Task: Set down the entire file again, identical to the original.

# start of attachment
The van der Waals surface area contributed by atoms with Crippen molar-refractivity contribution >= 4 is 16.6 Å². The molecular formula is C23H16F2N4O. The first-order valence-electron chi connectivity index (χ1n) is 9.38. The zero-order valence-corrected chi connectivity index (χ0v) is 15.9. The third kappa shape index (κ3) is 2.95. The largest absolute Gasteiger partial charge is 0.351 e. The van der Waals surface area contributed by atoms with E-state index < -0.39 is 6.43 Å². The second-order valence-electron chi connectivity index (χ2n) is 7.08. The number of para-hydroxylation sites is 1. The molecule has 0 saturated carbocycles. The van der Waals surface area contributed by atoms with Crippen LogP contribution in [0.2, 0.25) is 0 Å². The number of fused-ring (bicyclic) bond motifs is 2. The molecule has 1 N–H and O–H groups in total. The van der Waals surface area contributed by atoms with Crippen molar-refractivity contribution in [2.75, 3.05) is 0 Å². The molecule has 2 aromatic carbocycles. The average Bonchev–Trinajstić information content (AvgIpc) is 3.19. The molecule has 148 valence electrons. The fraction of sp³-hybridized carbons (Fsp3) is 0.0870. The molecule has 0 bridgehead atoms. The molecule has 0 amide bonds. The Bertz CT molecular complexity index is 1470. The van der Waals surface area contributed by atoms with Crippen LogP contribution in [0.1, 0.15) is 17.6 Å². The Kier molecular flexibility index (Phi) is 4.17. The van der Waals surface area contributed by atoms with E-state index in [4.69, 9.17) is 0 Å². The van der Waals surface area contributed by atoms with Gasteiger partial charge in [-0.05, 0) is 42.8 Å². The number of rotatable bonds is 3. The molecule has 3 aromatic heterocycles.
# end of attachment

The van der Waals surface area contributed by atoms with Crippen molar-refractivity contribution >= 4 is 16.6 Å². The molecular formula is C23H16F2N4O. The first-order valence-electron chi connectivity index (χ1n) is 9.38. The zero-order valence-corrected chi connectivity index (χ0v) is 15.9. The third kappa shape index (κ3) is 2.95. The largest absolute Gasteiger partial charge is 0.351 e. The van der Waals surface area contributed by atoms with E-state index < -0.39 is 6.43 Å². The second-order valence-electron chi connectivity index (χ2n) is 7.08. The number of para-hydroxylation sites is 1. The molecule has 0 saturated carbocycles. The van der Waals surface area contributed by atoms with Crippen LogP contribution in [0.2, 0.25) is 0 Å². The number of fused-ring (bicyclic) bond motifs is 2. The molecule has 1 N–H and O–H groups in total. The van der Waals surface area contributed by atoms with Crippen molar-refractivity contribution in [2.75, 3.05) is 0 Å². The molecule has 2 aromatic carbocycles. The average Bonchev–Trinajstić information content (AvgIpc) is 3.19. The molecule has 148 valence electrons. The fraction of sp³-hybridized carbons (Fsp3) is 0.0870. The molecule has 0 bridgehead atoms. The molecule has 0 amide bonds. The Bertz CT molecular complexity index is 1470. The van der Waals surface area contributed by atoms with Crippen LogP contribution in [0.1, 0.15) is 17.6 Å². The Kier molecular flexibility index (Phi) is 4.17. The van der Waals surface area contributed by atoms with E-state index in [4.69, 9.17) is 0 Å². The van der Waals surface area contributed by atoms with Gasteiger partial charge in [-0.05, 0) is 42.8 Å². The number of rotatable bonds is 3. The molecule has 3 aromatic heterocycles.